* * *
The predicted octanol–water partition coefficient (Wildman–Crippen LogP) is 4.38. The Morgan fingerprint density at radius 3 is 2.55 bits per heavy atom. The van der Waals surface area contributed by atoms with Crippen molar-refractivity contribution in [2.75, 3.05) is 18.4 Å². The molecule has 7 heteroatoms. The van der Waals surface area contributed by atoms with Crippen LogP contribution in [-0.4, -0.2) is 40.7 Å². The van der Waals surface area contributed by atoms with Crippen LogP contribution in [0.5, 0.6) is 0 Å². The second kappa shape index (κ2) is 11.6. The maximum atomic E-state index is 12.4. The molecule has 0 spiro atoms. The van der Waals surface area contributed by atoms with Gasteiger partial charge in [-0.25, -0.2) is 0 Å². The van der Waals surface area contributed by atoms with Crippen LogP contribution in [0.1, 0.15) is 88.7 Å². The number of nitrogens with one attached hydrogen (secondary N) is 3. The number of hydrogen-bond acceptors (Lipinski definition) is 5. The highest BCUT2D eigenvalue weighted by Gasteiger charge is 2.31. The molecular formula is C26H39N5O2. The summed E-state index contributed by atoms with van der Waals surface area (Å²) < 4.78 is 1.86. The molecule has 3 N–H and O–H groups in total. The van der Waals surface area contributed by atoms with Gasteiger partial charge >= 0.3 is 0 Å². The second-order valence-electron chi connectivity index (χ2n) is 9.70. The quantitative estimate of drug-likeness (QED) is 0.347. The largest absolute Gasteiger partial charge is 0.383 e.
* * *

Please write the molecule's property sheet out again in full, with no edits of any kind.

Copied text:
The predicted octanol–water partition coefficient (Wildman–Crippen LogP) is 4.38. The Morgan fingerprint density at radius 3 is 2.55 bits per heavy atom. The van der Waals surface area contributed by atoms with Crippen molar-refractivity contribution in [2.75, 3.05) is 18.4 Å². The molecule has 7 heteroatoms. The van der Waals surface area contributed by atoms with Crippen LogP contribution in [-0.4, -0.2) is 40.7 Å². The van der Waals surface area contributed by atoms with Crippen LogP contribution in [0.5, 0.6) is 0 Å². The second kappa shape index (κ2) is 11.6. The maximum atomic E-state index is 12.4. The molecule has 0 spiro atoms. The van der Waals surface area contributed by atoms with Gasteiger partial charge in [-0.25, -0.2) is 0 Å². The van der Waals surface area contributed by atoms with Crippen LogP contribution in [0.1, 0.15) is 88.7 Å². The number of nitrogens with one attached hydrogen (secondary N) is 3. The number of hydrogen-bond acceptors (Lipinski definition) is 5. The highest BCUT2D eigenvalue weighted by Gasteiger charge is 2.31. The molecular formula is C26H39N5O2. The summed E-state index contributed by atoms with van der Waals surface area (Å²) < 4.78 is 1.86. The molecule has 3 N–H and O–H groups in total. The van der Waals surface area contributed by atoms with Gasteiger partial charge >= 0.3 is 0 Å². The second-order valence-electron chi connectivity index (χ2n) is 9.70. The quantitative estimate of drug-likeness (QED) is 0.347. The largest absolute Gasteiger partial charge is 0.383 e.